With The Batman hitting theaters this weekend, interest in the D.C. superhero is at an all-time high. How will this new film compare to Burton and Nolan? The unsung hero in the Batman universe is The Animated Series, an art-deco-inspired take on the classic superhero. This dark and sophisticated approach to the Dark Knight was a welcome visitor to Saturday morning cartoons, and you can currently stream all eighty-five episodes on HBOMax. Let’s take a look at ten episodes from The Animated Series you need to watch.
Almost Got ‘Im
Told from the perspective of Batman’s foes during a poker game, this is one of many episodes known for shifting our narrative perspectives. The Rogues Gallery are presented almost like working-class people complaining about cruel bosses or low pay while having some time to unwind after a long day. That this group is composed of the Joker, Penguin, Two-Face, Poison Ivy, and Killer Croc is another story altogether. Framed in a vignette style, the villains take turns sharing their close calls when they almost defeated their nemesis.
It’s an exciting and nontraditional episode, getting closer to seeing what our popular villains are like when they’re at home. It does leave me wanting more… what if the Rogues Gallery had a reality show? Give them a few bottles of Sauvignon Blanc and hear what they really think about Batman.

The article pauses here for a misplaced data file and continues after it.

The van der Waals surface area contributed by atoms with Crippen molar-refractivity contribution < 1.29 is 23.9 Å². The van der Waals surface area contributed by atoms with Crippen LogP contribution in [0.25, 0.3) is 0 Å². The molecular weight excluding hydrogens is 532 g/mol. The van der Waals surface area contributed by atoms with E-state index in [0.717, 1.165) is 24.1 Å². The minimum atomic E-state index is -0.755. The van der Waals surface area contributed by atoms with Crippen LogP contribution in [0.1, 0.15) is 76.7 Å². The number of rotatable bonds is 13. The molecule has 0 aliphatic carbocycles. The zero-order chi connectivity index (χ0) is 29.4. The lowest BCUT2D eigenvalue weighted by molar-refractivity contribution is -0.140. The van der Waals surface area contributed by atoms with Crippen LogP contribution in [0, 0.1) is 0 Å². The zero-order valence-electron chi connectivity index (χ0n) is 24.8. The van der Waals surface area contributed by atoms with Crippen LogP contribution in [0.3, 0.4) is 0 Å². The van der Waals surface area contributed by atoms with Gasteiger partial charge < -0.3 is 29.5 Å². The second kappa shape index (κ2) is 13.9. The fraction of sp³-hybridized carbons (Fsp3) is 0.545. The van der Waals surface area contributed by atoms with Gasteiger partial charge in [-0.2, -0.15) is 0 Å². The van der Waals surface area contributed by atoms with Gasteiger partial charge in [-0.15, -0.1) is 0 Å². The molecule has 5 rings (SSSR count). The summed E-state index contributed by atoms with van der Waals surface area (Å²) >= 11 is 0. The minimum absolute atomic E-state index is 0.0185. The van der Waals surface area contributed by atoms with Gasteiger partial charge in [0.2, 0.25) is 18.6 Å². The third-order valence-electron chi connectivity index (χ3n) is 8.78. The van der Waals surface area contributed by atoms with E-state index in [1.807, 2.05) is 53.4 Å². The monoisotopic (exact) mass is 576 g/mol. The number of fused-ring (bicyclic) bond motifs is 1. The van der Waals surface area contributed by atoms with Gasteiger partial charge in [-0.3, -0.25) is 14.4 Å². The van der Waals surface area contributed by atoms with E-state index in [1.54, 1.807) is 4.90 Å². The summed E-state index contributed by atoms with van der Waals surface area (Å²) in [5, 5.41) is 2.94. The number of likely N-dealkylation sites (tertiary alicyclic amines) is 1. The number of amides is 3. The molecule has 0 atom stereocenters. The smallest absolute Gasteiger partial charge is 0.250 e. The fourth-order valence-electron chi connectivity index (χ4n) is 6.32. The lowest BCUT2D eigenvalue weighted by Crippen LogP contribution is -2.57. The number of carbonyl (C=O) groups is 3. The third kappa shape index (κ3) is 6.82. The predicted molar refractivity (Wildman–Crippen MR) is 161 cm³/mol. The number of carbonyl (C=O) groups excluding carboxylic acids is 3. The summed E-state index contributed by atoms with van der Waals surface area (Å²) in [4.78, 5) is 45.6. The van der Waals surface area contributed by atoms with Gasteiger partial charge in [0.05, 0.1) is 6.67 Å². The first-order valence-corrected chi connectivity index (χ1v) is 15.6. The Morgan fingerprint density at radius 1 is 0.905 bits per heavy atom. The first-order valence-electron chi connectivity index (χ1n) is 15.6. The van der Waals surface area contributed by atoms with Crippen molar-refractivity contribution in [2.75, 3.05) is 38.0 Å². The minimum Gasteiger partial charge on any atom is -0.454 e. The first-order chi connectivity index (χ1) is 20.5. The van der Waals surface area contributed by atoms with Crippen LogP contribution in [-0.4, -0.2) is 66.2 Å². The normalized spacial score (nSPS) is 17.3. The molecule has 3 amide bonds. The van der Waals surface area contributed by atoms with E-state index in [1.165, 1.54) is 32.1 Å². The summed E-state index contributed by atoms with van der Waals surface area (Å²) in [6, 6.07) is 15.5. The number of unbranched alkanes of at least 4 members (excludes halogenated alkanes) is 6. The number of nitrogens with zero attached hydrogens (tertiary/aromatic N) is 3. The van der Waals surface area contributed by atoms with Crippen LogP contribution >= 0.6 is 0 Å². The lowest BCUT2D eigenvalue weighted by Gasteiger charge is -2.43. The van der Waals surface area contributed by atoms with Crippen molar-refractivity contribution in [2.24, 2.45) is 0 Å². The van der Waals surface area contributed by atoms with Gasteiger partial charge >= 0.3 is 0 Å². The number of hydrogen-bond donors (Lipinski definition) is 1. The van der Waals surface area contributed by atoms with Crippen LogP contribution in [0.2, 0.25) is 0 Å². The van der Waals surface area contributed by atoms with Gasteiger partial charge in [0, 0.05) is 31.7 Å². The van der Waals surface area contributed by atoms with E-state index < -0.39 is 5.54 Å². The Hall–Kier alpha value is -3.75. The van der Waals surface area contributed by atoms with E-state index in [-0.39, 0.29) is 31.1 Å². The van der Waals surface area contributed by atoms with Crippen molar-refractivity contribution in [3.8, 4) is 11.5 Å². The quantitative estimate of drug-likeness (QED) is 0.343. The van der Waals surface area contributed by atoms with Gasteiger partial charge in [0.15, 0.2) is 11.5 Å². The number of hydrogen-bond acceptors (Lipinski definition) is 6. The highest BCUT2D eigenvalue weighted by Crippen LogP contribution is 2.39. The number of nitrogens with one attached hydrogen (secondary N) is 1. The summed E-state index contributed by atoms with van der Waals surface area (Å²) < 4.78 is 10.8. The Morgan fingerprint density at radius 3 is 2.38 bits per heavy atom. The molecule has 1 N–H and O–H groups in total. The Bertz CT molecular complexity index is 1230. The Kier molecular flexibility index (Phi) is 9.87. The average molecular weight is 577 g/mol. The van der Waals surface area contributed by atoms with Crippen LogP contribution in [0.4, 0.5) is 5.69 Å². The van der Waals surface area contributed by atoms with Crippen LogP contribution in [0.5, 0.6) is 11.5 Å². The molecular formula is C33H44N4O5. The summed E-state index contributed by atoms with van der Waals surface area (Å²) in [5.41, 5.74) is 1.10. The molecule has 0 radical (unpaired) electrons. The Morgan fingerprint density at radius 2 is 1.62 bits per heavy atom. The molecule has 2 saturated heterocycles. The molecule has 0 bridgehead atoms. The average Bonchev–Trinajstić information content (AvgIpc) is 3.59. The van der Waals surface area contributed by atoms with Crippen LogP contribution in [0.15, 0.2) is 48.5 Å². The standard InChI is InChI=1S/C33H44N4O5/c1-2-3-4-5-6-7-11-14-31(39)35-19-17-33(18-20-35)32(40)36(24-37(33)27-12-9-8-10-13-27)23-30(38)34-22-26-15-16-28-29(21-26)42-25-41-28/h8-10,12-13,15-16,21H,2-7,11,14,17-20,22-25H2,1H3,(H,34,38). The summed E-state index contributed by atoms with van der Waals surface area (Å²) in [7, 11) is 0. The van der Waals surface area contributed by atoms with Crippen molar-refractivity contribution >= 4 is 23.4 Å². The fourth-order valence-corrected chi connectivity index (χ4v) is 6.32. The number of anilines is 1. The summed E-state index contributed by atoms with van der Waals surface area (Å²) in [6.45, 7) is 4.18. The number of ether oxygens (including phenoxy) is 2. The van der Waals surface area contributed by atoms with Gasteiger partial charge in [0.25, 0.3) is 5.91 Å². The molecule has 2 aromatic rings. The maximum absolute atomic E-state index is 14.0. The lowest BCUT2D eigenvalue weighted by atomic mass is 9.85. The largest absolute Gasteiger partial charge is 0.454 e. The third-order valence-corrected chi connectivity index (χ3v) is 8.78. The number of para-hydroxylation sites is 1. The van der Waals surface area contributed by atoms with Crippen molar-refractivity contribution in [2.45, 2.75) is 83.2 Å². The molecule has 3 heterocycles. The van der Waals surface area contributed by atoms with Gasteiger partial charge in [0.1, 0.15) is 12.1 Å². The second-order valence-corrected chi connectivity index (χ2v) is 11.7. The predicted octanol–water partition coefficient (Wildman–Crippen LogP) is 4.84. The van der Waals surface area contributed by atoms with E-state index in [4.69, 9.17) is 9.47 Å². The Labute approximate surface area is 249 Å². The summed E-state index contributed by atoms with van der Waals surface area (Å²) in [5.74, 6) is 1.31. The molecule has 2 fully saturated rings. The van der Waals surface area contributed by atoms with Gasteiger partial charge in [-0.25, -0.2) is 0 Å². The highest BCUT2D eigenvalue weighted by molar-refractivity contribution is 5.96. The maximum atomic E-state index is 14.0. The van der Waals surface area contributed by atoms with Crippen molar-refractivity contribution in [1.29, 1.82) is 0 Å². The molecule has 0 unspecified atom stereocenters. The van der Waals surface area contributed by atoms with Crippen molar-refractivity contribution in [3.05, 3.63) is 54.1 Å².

Told in a similar style to our #10 spot, this episode focuses on the supporting characters who make up the Gotham Police Department: Officer Montoya, Officer Wilkes, and Detective Bullock. In an exciting way, it teaches the viewer about differing accounts, as each officer shares their perspective of a police bust gone bad. We also get an unlikely amount of comedy as Bullock’s interpretation of events is so clearly different from what we the viewer see on the screen.
Watching these as a kid I never really enjoyed episodes that didn’t feature notable members of the Rogues Gallery, but an episode like “P.O.V.” was always really for the adults, adding an unlikely touch of realism to the Batman saga.